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Re: [dm-devel] [PATCHSET block#for-2.6.36-post] block: replace barrier with sequenced flush

On 08/20/2010 09:22 AM, Christoph Hellwig wrote:
FYI: here's a little writeup to document the new cache flushing scheme,
intended to replace Documentation/block/barriers.txt.  Any good
suggestion for a filename in the kernel tree?


I was thinking that we might be better off using the "durable writes" term more since it is well documented (at least in the database world, where it is the "D" in ACID properties). Maybe "durable_writes_support.txt" ?

Explicit volatile write cache control


Many storage devices, especially in the consumer market, come with volatile
write back caches.  That means the devices signal I/O completion to the
operating system before data actually has hit the physical medium.  This
behavior obviously speeds up various workloads, but it means the operating
system needs to force data out to the physical medium when it performs
a data integrity operation like fsync, sync or an unmount.

The Linux block layer provides a two simple mechanism that lets filesystems
control the caching behavior of the storage device.  These mechanisms are
a forced cache flush, and the Force Unit Access (FUA) flag for requests.

Should we mention that users can also disable the write cache on the target device?

It might also be worth mentioning that storage needs to be properly configured - i.e., an internal hardware RAID card with battery backing needs can expose itself as a writethrough cache *only if* it actually has control over all of the backend disks and can flush/disable their write caches.

Maybe that is too much detail, but I know that people have lost data with some of these setups.

The rest of the write up below sounds good, thanks for pulling this together!


Explicit cache flushes

The REQ_FLUSH flag can be OR ed into the r/w flags of a bio submitted from the
filesystem and will make sure the volatile cache of the storage device
has been flushed before the actual I/O operation is started.  The explicit
guarantees write requests that have completed before the bio was submitted
actually are on the physical medium before this request has started.
In addition the REQ_FLUSH flag can be set on an otherwise empty bio
structure, which causes only an explicit cache flush without any dependent
I/O.  It is recommend to use the blkdev_issue_flush() helper for a pure
cache flush.

Forced Unit Access

The REQ_FUA flag can be OR ed into the r/w flags of a bio submitted from the
filesystem and will make sure that I/O completion for this requests is not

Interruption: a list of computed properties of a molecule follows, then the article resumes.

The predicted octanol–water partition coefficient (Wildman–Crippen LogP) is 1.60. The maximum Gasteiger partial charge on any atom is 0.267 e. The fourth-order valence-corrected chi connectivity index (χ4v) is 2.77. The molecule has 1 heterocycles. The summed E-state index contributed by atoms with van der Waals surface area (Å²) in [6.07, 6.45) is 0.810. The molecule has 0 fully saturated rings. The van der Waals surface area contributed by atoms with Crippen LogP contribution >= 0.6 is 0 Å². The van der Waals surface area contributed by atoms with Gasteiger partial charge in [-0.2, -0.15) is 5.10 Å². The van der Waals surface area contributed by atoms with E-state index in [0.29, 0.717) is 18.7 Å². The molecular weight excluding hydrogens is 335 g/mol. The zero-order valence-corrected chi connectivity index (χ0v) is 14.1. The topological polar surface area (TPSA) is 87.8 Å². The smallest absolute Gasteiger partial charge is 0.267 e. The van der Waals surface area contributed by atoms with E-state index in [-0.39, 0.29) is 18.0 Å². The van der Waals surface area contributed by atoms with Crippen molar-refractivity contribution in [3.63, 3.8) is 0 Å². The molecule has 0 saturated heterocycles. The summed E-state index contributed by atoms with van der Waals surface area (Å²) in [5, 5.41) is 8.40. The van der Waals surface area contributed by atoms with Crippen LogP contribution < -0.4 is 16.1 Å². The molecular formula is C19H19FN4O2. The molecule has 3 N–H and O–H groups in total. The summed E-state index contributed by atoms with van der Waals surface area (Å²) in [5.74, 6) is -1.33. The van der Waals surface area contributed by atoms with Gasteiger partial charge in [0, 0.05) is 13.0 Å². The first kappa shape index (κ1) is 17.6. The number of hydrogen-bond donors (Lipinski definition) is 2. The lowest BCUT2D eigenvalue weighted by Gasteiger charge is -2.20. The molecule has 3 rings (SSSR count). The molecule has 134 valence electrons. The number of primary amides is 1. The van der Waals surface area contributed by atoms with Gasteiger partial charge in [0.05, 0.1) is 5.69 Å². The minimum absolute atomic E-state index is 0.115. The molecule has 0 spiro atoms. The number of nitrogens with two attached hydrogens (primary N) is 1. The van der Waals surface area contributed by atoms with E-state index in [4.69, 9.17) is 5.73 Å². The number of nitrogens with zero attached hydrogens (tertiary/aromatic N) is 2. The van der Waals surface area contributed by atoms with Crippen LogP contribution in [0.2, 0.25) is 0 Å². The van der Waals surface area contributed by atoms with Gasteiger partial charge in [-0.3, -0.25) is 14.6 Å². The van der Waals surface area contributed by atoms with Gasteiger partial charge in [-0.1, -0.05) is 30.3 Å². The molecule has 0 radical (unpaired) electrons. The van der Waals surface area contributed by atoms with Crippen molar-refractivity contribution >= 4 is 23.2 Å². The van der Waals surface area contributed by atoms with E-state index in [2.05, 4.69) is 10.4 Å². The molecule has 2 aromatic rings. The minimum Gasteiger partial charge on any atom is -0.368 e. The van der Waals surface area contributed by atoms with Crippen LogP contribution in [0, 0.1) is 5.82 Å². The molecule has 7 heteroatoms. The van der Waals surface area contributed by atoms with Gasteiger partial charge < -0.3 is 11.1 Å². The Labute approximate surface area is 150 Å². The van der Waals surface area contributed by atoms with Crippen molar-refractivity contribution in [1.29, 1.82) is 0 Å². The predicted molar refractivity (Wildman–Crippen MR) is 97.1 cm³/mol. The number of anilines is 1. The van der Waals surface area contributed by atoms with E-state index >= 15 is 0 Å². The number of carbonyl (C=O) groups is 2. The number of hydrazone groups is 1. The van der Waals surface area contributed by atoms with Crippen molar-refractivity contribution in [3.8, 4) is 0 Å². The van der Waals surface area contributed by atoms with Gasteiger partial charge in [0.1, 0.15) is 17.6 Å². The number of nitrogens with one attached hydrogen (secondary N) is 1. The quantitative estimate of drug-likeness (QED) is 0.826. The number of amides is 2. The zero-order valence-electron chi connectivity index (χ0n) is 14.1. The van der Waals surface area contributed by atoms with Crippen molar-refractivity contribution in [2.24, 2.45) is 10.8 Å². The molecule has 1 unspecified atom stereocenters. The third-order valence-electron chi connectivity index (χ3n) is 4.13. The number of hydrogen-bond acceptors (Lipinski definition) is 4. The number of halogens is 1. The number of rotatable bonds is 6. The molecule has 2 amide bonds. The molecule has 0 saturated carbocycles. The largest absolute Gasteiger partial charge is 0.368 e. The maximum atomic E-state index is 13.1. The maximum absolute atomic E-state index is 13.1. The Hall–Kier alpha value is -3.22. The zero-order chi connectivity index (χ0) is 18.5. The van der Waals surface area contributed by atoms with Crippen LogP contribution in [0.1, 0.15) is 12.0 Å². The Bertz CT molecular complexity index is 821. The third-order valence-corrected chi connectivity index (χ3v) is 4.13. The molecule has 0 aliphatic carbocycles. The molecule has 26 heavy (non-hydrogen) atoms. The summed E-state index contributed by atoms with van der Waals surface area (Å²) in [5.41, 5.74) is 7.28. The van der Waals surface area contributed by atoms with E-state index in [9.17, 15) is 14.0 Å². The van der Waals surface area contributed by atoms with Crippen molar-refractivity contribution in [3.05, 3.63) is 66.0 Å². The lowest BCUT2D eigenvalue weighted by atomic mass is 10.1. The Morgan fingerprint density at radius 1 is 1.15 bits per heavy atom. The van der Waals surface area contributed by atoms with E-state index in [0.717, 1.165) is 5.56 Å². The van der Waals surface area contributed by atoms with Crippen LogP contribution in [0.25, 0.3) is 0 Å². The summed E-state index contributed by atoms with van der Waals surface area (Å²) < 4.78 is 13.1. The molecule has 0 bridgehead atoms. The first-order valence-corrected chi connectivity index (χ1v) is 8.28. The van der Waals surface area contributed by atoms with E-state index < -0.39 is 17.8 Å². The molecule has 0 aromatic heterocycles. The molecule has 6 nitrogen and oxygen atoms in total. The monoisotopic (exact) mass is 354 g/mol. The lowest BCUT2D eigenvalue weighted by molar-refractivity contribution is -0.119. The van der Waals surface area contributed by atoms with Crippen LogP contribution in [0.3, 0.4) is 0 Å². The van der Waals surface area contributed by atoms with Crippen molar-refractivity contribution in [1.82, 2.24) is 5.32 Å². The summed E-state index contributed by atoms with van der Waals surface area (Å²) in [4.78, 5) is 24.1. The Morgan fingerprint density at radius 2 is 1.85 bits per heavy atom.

signaled before the data has made it to non-volatile storage on the
physical medium.

Implementation details for filesystems

Filesystem can simply set the REQ_FLUSH and REQ_FUA bits and do not have to
worry if the underlying devices need any explicit cache flushing and how
the Forced Unit Access is implemented.  The REQ_FLUSH and REQ_FUA flags
may both be set on a single bio.

Implementation details for make_request_fn based block drivers

These drivers will always see the REQ_FLUSH and REQ_FUA bits as they sit
directly below the submit_bio interface.  For remapping drivers the REQ_FUA
bits needs to be propagate to underlying devices, and a global flush needs
to be implemented for bios with the REQ_FLUSH bit set.  For real device
drivers that do not have a volatile cache the REQ_FLUSH and REQ_FUA bits
on non-empty bios can simply be ignored, and REQ_FLUSH requests without
data can be completed successfully without doing any work.  Drivers for
devices with volatile caches need to implement the support for these
flags themselves without any help from the block layer.

Implementation details for request_fn based block drivers

For devices that do not support volatile write caches there is no driver
support required, the block layer completes empty REQ_FLUSH requests before
entering the driver and strips off the REQ_FLUSH and REQ_FUA bits from
requests that have a payload.  For device with volatile write caches the
driver needs to tell the block layer that it supports flushing caches by

	blk_queue_flush(sdkp->disk->queue, REQ_FLUSH);

and handle empty REQ_FLUSH requests in it's prep_fn/request_fn.  Note that
REQ_FLUSH requests with a payload are automatically turned into a sequence
of empty REQ_FLUSH and the actual write by the block layer.  For devices
that also support the FUA bit the block layer needs to be told to pass
through that bit using:

	blk_queue_flush(sdkp->disk->queue, REQ_FLUSH | REQ_FUA);

and handle write requests that have the REQ_FUA bit set properly in it's
prep_fn/request_fn.  If the FUA bit is not natively supported the block
layer turns it into an empty REQ_FLUSH requests after the actual write.

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